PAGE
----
Use of the MultiCat() is as simple as any other built-in Excel function, and adding its code to your worksheets should take a few minutes. The hardest part, at least in my installation of MS-Excel was understanding the security policy for macros, which includes UDFs. If you have MS-Excel configured with its default settings, the macro security is set to high or very high. This means that only those macros that come with a digital signature ca be executed on your computer. Even if you are the author of the code, you are not allowed to execute it.

At least in MS-Office 2003 you can add the code for MultiCat() into a new module. When you activate the function selector in a worksheet (Shift-F3), you will be able to see and select the function, but then an error will show up, that refers to a naming problem and never to a security issue. So, the steps to have MultiCat() running are this: first change your macro security settings, add a new module, and finally insert MultiCat() in any cell of your worksheet.

Changing security settings in MS-Excel:
  1. Open MS-Excel with an empty worksheet.
  2. Go to Tools > Options > Security
  3. Click on the button labeles "Macro security..."
  4. Select "Medium"
  5. Close MS-Excel

Note: Now, every time you open a worksheet that contains macros, you will be asked whether you want to continue or not. Please, be careful, sometimes computer viruses travel in the form of MS-Office macros, so do not open a file with macros if you do not know its origins.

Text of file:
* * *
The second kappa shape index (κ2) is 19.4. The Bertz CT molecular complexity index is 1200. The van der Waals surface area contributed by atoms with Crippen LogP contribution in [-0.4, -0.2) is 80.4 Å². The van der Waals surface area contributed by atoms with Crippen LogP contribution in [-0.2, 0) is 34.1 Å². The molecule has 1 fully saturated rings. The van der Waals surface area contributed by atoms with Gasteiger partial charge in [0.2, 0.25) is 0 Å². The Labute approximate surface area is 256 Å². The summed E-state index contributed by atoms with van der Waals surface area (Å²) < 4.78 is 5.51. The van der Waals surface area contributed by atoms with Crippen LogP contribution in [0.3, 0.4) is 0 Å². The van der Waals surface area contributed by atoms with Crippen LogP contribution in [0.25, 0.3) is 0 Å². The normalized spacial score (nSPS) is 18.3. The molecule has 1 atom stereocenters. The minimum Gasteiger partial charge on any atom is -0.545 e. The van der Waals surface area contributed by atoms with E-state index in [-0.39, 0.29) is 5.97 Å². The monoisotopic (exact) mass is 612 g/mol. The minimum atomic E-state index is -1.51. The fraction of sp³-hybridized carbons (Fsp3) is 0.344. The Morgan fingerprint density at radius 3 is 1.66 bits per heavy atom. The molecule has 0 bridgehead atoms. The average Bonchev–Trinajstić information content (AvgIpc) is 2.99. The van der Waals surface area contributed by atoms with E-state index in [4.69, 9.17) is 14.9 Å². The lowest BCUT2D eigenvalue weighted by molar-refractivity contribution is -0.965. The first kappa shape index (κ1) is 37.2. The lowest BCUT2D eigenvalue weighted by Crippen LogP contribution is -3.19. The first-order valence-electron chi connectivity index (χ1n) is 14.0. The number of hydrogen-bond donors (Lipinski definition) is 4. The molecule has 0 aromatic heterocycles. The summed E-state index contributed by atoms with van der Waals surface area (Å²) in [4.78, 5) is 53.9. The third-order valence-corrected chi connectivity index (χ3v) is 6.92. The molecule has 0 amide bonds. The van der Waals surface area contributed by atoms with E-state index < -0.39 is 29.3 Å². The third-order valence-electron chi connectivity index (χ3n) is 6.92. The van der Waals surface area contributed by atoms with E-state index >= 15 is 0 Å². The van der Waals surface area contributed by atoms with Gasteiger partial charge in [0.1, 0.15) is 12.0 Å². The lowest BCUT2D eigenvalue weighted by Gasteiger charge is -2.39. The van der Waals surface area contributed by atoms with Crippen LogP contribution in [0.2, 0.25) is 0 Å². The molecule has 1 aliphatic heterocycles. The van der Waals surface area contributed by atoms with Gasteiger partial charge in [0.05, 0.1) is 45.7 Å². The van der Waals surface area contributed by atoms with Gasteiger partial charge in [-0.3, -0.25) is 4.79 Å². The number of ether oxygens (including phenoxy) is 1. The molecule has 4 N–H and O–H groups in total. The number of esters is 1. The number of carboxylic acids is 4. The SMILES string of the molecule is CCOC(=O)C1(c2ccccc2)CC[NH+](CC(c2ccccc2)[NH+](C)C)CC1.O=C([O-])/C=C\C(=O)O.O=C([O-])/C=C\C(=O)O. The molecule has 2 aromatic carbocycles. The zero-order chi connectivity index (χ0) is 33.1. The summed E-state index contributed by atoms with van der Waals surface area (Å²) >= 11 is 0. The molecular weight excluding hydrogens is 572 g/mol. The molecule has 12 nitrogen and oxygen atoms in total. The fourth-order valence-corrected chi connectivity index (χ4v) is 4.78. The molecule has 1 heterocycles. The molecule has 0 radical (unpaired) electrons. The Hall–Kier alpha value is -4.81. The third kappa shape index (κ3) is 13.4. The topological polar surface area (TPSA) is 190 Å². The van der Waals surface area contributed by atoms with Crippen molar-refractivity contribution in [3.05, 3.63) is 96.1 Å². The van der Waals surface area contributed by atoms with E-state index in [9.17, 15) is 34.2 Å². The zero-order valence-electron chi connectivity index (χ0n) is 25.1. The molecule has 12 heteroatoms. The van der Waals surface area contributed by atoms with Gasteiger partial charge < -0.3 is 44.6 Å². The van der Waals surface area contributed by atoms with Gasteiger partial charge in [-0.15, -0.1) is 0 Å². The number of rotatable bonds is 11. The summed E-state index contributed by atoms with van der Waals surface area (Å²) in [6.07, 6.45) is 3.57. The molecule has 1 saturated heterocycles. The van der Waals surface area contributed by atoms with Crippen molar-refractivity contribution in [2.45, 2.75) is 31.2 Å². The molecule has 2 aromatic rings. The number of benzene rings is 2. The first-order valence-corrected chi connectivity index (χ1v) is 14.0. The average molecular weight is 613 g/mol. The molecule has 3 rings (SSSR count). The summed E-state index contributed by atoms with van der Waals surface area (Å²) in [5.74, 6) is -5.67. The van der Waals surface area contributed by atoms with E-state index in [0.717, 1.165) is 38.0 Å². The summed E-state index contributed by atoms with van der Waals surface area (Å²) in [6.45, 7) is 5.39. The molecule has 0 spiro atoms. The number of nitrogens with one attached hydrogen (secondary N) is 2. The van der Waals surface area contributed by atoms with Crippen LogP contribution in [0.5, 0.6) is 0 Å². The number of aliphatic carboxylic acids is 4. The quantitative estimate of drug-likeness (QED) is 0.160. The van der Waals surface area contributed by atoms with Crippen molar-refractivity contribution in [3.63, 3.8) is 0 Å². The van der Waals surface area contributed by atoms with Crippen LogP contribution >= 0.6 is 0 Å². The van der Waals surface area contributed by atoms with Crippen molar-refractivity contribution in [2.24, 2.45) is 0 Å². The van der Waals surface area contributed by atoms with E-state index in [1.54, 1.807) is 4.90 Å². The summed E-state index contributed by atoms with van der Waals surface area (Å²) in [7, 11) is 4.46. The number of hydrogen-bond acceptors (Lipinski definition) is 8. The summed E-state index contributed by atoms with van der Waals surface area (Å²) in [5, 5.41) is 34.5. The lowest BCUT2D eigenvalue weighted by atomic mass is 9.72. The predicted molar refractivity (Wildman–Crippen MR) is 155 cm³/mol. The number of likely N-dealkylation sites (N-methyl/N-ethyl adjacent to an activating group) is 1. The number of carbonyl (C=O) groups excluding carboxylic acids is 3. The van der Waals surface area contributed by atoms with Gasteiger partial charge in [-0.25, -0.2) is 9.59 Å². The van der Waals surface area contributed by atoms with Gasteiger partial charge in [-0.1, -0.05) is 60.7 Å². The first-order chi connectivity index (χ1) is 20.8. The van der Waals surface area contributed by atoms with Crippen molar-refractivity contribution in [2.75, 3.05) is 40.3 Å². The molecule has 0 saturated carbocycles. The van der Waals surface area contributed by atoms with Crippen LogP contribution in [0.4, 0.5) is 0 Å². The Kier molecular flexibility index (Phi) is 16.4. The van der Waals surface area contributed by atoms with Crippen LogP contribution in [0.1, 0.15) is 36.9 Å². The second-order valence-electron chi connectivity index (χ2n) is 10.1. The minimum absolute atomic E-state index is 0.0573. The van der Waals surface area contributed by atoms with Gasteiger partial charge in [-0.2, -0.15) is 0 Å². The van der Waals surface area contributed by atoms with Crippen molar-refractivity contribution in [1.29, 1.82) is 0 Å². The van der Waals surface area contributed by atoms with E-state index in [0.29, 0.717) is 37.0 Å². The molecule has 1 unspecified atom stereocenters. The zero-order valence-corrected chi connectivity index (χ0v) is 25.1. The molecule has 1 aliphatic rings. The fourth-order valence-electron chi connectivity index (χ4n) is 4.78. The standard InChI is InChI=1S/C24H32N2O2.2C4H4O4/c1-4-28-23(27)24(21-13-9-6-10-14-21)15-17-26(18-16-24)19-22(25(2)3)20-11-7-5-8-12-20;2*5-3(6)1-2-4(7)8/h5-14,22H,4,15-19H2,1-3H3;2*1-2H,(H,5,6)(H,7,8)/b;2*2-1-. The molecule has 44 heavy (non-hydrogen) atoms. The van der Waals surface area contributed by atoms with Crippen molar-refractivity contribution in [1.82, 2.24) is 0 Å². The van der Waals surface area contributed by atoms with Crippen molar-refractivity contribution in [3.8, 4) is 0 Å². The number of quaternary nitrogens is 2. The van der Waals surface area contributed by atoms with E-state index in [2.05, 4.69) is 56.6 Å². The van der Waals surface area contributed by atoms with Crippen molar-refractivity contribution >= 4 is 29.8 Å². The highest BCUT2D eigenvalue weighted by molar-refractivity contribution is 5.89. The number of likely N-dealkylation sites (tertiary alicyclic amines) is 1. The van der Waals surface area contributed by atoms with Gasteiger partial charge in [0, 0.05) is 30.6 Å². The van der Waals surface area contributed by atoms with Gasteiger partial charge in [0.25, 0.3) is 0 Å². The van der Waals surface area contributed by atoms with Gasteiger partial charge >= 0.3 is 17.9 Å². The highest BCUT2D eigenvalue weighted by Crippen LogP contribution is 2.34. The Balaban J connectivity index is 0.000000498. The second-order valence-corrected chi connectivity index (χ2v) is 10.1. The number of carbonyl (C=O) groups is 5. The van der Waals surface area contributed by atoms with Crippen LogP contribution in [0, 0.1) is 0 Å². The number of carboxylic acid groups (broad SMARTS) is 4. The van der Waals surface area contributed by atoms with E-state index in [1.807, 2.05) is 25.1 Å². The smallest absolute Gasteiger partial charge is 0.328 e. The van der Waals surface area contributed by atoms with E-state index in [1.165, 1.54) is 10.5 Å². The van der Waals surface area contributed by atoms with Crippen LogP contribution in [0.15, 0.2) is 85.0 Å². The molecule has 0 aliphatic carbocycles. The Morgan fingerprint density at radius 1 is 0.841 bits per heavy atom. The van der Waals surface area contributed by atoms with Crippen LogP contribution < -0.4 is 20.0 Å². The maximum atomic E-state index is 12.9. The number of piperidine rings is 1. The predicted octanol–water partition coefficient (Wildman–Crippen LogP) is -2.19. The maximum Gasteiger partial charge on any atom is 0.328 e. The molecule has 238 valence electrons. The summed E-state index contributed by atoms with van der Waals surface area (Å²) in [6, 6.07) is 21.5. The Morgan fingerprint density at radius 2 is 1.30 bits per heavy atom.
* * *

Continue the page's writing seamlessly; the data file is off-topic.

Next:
Note: We strongly recommend to consult your network or computer security staff about changing your security settings in MS-Excel and be sure that your antivirus is running and updated.

Inserting a new module
  1. Open your xls worksheet containing you mapping data
  2. Go to Tools > Macros > Visual Basic Editor or just press Alt-F11
  3. The Visual Basic Editor pops up, go to insert > module
  4. A new window shows up. Copy and paste this code into that window
  
	'*****************************************    
	'Purpose: Concatenate all cells in a range    
	'Inputs:  rRng - range to be concatenated    
	'         sDelimiter - optional delimiter    
	'            to insert between cell Texts    
	'Returns: concatenated string    
	'*****************************************    
	Public Function MultiCat( _          
	       ByRef rRng As Excel.Range, _
		   Optional ByVal sDelim As String = "") As String
       Dim rCell As Range  
	   For Each rCell In rRng     
	      MultiCat = MultiCat & sDelim & rCell.Text       
	   Next rCell       
	   MultiCat = Mid(MultiCat, Len(sDelim) + 1)    
	 End Function  
	 

   5. Close the module and the editor

Using MultiCat()
  1. Let's say that the data for a marker fill cells from B2 to EK2
  2. Enter in cell EL2, or any other blank cell you like: MultiCat(B2:EK2)
  3. Now you have to copy the new long string into the worksheet you will use for submission. Remember #using Paste Special with values only. Otherwise, you would copy the formula with a wrong reference.

Submit your map

Once your map file is ready you can submit it to the e-mail address on the first worksheet of the GrainGenes template file. If you are a WheatCAP collaborator, submit your map or questions about map preparation to Marcelo Soria.